Detection of Nucleic Acids

[0270] Nucleic acids (e.g., mRNA) are detected and quantified herein by any of a number of means well-known to those of skill in the art. The detection of nucleic acids may proceed by well-known methods such as Southern analysis, Northern analysis, gel electrophoresis, PCR, radiolabeling, scintillation counting, and affinity chromatography. Additional analytic biochemical methods such as spectrophotometry, radiography, electrophoresis, capillary electrophoresis, high performance liquid chromatography (HPLC), thin layer chromatography (TLC), and hyperdiffusion chromatography may also be employed.

[0271] The selection of a nucleic acid hybridization format is not critical. A variety of nucleic acid hybridization formats are known to those skilled in the art. For example, common formats include sandwich assays and competition or displacement assays. Hybridization techniques are generally described in, e.g., "Nucleic Acid Hybridization, A Practical Approach," Eds. Hames and Higgins, IRL Press (1985).

[0272] The sensitivity of the hybridization assays may be enhanced through the use of a nucleic acid amplification system which multiplies the target nucleic acid being detected. In vitro amplification techniques suitable for amplifying sequences for use as molecular probes or for generating nucleic acid fragments for subsequent subcloning are known. Examples of techniques sufficient to direct persons of skill through such in vitro amplification methods, including the polymerase chain reaction (PCR), the ligase chain reaction (LCR), Q.beta.-replicase amplification, and other RNA polymerase mediated techniques (e.g., NASBA.TM.) are found in Sambrook et al., In Molecular Cloning: A Laboratory Manual, Cold Spring Harbor Laboratory Press (2000); and Ausubel et al., SHORT PROTOCOLS IN MOLECULAR BIOLOGY, eds., Current Protocols, Greene Publishing Associates, Inc. and John Wiley & Sons, Inc. (2002); as well as U.S. Pat. No. 4,683,202; PCR Protocols, A Guide to Methods and Applications (Innis et al. eds.) Academic Press Inc. San Diego, Calif. (1990); Arnheim & Levinson (Oct. 1, 1990), C&EN 36; The Journal Of NIH Research, 3:81 (1991); Kwoh et al., Proc. Natl. Acad. Sci. USA, 86:1173 (1989); Guatelli et al., Proc. Natl. Acad. Sci. USA, 87:1874 (1990); Lomeli et al., J. Clin. Chem., 35:1826 (1989); Landegren et al., Science, 241:1077 (1988); Van Brunt, Biotechnology, 8:291 (1990); Wu and Wallace, Gene, 4:560 (1989); Barringer et al., Gene, 89:117 (1990); and Sooknanan and Malek, Biotechnology, 13:563 (1995). Improved methods of cloning in vitro amplified nucleic acids are described in U.S. Pat. No. 5,426,039. Other methods described in the art are the nucleic acid sequence based amplification (NASBA.TM., Cangene, Mississauga, Ontario) and Q.beta.-replicase systems. These systems can be used to directly identify mutants where the PCR or LCR primers are designed to be extended or ligated only when a select sequence is present. Alternatively, the select sequences can be generally amplified using, for example, nonspecific PCR primers and the amplified target region later probed for a specific sequence indicative of a mutation. The disclosures of the above-described references are herein incorporated by reference in their entirety for all purposes.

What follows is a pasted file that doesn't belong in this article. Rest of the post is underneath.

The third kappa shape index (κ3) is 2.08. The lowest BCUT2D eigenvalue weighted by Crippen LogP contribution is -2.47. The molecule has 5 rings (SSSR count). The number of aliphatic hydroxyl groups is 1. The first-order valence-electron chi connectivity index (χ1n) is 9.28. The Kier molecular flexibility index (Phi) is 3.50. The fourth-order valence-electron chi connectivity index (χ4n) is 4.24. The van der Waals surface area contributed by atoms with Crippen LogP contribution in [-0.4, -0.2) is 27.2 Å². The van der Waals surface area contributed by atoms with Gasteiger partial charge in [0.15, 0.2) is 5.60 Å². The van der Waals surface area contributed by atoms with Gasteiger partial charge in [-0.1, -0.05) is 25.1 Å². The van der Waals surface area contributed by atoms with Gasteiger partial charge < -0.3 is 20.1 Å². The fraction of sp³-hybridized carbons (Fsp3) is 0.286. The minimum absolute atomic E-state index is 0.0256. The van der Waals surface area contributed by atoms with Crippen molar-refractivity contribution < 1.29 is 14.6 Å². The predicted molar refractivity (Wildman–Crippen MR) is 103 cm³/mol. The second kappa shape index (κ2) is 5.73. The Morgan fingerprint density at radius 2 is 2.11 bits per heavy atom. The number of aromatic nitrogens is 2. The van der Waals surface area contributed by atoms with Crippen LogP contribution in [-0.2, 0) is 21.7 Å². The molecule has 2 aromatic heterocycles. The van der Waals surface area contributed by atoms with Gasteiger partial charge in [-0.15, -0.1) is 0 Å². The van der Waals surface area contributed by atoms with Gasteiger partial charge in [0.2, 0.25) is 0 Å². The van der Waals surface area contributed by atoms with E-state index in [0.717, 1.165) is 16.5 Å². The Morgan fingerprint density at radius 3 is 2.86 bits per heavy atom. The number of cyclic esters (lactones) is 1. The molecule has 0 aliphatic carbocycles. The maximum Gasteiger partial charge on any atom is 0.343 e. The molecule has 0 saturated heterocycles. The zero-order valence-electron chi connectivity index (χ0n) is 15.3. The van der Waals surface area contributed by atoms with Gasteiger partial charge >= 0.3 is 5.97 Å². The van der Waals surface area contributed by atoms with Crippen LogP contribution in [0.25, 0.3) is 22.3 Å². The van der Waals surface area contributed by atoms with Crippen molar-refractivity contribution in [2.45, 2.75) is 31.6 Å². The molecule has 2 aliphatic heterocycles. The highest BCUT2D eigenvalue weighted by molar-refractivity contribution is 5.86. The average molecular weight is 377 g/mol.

[0273] Nucleic acids for use as probes, e.g., in in vitro amplification methods, for use as gene probes, or as inhibitor components are typically synthesized chemically according to the solid phase phosphoramidite triester method described by Beaucage et al., Tetrahedron Letts., 22:1859 1862 (1981), e.g., using an automated synthesizer, as described in Needham VanDevanter et al., Nucleic Acids Res., 12:6159 (1984). Purification of polynucleotides, where necessary, is typically performed by either native acrylamide gel electrophoresis or by anion exchange HPLC as described in Pearson et al., J. Chrom., 255:137 149 (1983). The sequence of the synthetic polynucleotides can be verified using the chemical degradation method of Maxam and Gilbert (1980) in Grossman and Moldave (eds.) Academic Press, New York, Methods in Enzymology, 65:499.